\    In the 1950s, Trent Lott would ride his bicycle along Pascagoula's Beach Boulevard and stop in front of his favorite house.
   The son of a pipefitter and a teacher would sit on the seawall in front of the 19th-century, Creole-style house and dream of owning it.
   "It wasn't a big, fancy house but it had a lot of character," said Lott, now a U.S. senator.
   He never let his dream die and even told Jimmy Estabrook, "if your mother and daddy would ever like to sell the house, I'd like a crack at it." The Estabrooks called in 1984.
   Lott was the minority whip in U.S. Congress, in his 40s, father of two and husband to his college sweetheart, Tricia.
   "The problem was I didn't have any money and had to figure out what to do about it," Lott said. "We got the house." West of Pascagoula Street, it was built in 1854. In the early 1900s the third floor burned and in rebuilding, the roof was dropped to the second floor. In 1954, it was raised 10 feet, which put the floor level at 21 feet.
   When the Lotts bought it, they did little to the three bedroomer. They refinished the heart-of-pine floors, upgraded the kitchen, and added steel beams under the garage/den.
   Katrina took it all.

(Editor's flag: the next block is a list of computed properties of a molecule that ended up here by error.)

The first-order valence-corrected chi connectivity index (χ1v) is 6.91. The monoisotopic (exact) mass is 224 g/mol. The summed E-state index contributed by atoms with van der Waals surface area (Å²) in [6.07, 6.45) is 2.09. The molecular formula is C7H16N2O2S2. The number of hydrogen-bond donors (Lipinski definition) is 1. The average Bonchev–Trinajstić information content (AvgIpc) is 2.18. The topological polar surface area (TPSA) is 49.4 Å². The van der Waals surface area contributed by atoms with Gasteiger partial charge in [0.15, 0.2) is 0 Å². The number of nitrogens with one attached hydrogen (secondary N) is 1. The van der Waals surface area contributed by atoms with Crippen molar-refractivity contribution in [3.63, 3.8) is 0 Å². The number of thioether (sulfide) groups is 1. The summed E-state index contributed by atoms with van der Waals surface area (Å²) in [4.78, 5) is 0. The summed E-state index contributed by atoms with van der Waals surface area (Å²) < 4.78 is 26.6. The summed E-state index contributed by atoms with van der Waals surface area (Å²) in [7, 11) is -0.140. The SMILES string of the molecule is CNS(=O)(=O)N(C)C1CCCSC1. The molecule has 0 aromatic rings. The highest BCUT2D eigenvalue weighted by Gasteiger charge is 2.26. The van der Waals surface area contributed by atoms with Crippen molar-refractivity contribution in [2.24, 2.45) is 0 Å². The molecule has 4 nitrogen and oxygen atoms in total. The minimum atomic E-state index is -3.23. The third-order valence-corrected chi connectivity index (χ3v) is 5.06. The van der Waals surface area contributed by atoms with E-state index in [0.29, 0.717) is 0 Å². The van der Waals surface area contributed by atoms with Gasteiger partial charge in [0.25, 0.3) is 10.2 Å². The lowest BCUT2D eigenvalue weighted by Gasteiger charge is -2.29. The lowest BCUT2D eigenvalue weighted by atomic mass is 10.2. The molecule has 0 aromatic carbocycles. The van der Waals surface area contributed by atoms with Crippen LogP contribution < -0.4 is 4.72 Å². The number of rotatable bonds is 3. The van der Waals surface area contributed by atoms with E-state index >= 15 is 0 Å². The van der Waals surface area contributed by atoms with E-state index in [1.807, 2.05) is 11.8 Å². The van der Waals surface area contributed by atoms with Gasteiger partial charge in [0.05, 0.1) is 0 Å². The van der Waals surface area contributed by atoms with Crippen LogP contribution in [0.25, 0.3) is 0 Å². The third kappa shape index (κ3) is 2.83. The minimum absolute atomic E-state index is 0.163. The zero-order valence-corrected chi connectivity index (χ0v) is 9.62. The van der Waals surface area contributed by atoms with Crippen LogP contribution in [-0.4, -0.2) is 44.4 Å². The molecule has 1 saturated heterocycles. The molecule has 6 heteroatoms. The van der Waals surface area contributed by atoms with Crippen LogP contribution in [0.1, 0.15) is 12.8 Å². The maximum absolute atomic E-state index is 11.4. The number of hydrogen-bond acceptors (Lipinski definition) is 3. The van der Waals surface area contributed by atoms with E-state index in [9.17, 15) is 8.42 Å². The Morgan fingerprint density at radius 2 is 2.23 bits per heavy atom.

In the hurricane's aftermath, some national media reported that government money would be used to rebuild his house, but Lott wants Mississippians to know that no government recovery programs will rebuild or clear away his debris.
   "I had flood insurance. It's just not enough to rebuild," Lott said.
   Lott is suing the insurance company to pay on the wind part of his policy. He said he hopes his suit will set a precedent for others with similar insurance woes.
   "When I talk about my house it's not about my house, but about everyone else on the Coast who suffered the same thing," he said. "My house is unimportant except that it's symbolic of what so many are wrestling with."
   The Lotts want to build back and have in mind a "smaller, cheaper" house that won't be built right away, even if he wins the suit.
   "We don't want to compete with people for materials and laborers right now," he said. "I've made the decision to run for re-election, so I won't have money right away."